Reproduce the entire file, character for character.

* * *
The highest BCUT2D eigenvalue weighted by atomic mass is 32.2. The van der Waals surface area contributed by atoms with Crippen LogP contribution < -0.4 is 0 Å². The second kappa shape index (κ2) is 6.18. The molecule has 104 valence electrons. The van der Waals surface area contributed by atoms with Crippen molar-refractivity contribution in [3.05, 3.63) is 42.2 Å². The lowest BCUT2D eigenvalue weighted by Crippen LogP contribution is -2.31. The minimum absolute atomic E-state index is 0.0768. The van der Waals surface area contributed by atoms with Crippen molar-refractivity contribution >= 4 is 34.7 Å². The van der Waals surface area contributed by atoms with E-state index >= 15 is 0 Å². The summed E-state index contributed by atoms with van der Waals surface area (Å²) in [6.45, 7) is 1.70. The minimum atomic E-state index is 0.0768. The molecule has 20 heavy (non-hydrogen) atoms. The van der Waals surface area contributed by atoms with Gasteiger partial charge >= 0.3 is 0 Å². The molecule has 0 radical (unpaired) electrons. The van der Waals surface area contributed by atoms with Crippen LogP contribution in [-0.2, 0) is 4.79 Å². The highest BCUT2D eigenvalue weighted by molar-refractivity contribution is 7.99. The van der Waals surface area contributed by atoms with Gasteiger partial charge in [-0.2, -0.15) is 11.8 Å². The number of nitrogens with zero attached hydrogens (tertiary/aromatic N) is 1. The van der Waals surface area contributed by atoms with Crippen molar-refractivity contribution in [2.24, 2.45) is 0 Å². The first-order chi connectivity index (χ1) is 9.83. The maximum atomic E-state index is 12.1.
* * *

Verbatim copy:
The highest BCUT2D eigenvalue weighted by atomic mass is 32.2. The van der Waals surface area contributed by atoms with Crippen LogP contribution < -0.4 is 0 Å². The second kappa shape index (κ2) is 6.18. The molecule has 104 valence electrons. The van der Waals surface area contributed by atoms with Crippen molar-refractivity contribution in [3.05, 3.63) is 42.2 Å². The lowest BCUT2D eigenvalue weighted by Crippen LogP contribution is -2.31. The minimum absolute atomic E-state index is 0.0768. The van der Waals surface area contributed by atoms with Crippen molar-refractivity contribution >= 4 is 34.7 Å². The van der Waals surface area contributed by atoms with E-state index >= 15 is 0 Å². The summed E-state index contributed by atoms with van der Waals surface area (Å²) in [6.45, 7) is 1.70. The minimum atomic E-state index is 0.0768. The molecule has 20 heavy (non-hydrogen) atoms. The van der Waals surface area contributed by atoms with Gasteiger partial charge >= 0.3 is 0 Å². The molecule has 0 radical (unpaired) electrons. The van der Waals surface area contributed by atoms with Crippen LogP contribution in [-0.2, 0) is 4.79 Å². The highest BCUT2D eigenvalue weighted by molar-refractivity contribution is 7.99. The van der Waals surface area contributed by atoms with Gasteiger partial charge in [-0.2, -0.15) is 11.8 Å². The number of nitrogens with zero attached hydrogens (tertiary/aromatic N) is 1. The van der Waals surface area contributed by atoms with Crippen molar-refractivity contribution in [2.24, 2.45) is 0 Å². The first-order chi connectivity index (χ1) is 9.83. The maximum atomic E-state index is 12.1.